Individuals who survive tissue damage and organ failure caused by sepsis may have a higher risk of “late death.”

Researchers at the University of Michigan Health System are generating new data on the causes of sepsis-related late death, but it is unclear whether the sepsis itself or a pre-existing health problem is driving the elevated mortality rate.

A study in the current issue of the BMJ suggests that pre-existing conditions alone do not account for late death. The findings suggest that “long-term mortality after sepsis could be more amenable to intervention than previously thought,” according to the study.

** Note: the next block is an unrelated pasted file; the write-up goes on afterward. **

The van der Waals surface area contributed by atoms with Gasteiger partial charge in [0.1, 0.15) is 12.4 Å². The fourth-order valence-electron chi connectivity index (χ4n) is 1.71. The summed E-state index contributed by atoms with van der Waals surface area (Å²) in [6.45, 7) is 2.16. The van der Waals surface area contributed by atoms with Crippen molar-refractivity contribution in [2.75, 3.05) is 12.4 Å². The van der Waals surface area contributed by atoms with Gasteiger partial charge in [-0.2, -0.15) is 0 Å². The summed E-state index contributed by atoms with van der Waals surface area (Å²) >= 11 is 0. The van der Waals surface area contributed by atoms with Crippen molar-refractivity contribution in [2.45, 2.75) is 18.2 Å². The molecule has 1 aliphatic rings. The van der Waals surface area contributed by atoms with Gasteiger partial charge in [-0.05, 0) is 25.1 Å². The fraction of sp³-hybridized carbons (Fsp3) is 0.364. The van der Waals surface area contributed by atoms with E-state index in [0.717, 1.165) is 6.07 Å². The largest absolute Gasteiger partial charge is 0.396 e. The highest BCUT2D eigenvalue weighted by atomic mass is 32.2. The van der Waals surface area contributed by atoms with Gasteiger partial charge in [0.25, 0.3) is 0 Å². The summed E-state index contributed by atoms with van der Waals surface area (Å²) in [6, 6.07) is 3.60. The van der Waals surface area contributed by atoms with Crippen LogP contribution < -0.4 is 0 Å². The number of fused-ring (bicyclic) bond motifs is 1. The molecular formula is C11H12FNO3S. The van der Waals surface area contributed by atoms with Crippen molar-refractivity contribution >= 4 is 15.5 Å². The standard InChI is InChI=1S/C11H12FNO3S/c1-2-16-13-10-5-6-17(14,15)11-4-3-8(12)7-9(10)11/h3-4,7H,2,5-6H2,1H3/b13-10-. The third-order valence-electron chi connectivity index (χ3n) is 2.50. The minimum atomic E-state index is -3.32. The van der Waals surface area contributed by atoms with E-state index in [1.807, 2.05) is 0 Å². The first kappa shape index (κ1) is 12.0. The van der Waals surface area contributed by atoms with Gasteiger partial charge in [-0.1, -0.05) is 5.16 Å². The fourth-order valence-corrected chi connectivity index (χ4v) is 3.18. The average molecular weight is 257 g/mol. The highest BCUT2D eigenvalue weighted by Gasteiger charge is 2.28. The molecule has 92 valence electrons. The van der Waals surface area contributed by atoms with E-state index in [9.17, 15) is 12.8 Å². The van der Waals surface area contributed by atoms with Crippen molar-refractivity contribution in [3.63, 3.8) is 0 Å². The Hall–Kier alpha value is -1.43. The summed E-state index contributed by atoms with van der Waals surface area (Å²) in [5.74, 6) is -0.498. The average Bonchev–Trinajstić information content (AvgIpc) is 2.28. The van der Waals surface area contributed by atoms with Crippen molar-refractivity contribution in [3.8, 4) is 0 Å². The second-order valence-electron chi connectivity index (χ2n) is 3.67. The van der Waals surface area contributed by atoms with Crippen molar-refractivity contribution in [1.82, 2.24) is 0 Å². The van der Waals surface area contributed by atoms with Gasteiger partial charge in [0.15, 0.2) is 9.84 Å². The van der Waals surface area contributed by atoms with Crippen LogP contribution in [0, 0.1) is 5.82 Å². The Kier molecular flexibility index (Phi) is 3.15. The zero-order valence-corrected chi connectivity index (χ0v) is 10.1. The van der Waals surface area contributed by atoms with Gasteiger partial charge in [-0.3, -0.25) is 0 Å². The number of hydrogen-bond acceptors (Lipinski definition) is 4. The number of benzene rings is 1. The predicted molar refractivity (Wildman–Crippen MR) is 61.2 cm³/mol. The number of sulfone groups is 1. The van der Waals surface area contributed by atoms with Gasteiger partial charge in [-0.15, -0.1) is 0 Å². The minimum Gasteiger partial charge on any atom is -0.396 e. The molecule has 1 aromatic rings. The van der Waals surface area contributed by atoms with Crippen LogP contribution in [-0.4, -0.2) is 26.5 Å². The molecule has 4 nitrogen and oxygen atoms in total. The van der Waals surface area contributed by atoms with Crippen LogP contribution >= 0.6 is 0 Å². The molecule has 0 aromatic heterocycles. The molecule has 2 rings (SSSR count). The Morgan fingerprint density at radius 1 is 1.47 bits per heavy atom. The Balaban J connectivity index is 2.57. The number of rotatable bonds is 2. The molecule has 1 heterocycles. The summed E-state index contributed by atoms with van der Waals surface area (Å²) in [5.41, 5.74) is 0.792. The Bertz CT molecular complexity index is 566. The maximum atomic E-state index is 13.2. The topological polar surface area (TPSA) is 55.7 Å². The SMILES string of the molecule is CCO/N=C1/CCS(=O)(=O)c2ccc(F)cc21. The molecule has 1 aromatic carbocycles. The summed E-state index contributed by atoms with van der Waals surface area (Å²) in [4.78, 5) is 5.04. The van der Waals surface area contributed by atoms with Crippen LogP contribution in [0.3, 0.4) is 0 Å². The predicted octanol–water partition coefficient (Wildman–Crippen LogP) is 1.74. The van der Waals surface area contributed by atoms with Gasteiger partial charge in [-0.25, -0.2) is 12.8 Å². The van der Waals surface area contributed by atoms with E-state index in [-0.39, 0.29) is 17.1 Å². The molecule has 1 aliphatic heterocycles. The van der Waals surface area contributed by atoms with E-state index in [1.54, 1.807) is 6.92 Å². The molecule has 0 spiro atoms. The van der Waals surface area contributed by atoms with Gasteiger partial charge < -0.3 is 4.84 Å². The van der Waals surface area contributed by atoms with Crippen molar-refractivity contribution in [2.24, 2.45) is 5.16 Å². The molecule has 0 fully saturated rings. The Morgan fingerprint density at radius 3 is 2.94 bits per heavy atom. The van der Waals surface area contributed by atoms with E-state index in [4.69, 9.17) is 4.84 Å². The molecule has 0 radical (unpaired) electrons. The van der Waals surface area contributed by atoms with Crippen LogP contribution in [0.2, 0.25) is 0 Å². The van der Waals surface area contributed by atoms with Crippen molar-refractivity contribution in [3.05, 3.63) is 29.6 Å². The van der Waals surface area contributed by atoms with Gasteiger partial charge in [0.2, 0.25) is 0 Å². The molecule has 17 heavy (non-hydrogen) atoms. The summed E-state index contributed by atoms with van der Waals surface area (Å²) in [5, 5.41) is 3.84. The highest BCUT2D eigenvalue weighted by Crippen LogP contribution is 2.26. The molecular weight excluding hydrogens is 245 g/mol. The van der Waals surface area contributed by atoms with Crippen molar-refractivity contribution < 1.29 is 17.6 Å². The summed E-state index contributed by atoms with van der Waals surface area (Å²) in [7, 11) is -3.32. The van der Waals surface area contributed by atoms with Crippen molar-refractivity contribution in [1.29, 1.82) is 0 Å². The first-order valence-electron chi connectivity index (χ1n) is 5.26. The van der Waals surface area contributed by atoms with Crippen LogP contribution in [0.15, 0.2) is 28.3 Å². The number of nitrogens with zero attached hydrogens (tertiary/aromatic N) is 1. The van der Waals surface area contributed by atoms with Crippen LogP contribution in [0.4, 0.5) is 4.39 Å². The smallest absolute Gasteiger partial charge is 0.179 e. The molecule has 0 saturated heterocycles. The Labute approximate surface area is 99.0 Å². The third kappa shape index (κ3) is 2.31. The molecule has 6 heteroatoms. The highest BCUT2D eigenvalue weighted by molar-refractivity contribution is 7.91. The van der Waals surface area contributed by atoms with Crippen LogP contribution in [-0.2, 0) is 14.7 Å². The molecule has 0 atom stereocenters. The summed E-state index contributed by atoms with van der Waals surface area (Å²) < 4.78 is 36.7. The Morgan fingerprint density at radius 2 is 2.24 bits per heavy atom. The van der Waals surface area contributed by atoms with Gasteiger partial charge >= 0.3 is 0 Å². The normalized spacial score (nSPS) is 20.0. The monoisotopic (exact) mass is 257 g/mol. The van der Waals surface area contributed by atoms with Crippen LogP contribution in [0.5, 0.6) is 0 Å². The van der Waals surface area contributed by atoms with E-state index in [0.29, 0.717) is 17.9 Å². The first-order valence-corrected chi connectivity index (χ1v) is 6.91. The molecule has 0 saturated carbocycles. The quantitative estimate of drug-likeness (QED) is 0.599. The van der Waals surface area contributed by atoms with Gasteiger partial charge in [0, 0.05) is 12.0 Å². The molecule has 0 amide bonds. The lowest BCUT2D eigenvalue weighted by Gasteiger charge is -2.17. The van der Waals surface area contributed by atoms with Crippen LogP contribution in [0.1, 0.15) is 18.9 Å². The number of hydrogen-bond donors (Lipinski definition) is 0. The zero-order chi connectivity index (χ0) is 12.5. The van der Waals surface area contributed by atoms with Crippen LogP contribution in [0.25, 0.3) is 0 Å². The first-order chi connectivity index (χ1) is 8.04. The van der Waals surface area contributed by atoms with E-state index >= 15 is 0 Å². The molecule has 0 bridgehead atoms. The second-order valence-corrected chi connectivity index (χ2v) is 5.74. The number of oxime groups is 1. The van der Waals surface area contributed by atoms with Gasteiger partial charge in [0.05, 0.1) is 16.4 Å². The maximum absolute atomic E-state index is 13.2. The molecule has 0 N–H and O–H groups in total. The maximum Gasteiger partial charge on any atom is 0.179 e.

Researchers found that compared with the patients admitted to the hospital with a non-sepsis infection, patients with sepsis had a 10% absolute increase in late death.

The study also found a 16% absolute increase in late death among sepsis patients compared with those admitted with sterile inflammatory conditions. Sepsis was also associated with a 22% absolute increase in late mortality relative to similar, hospitalized adults.

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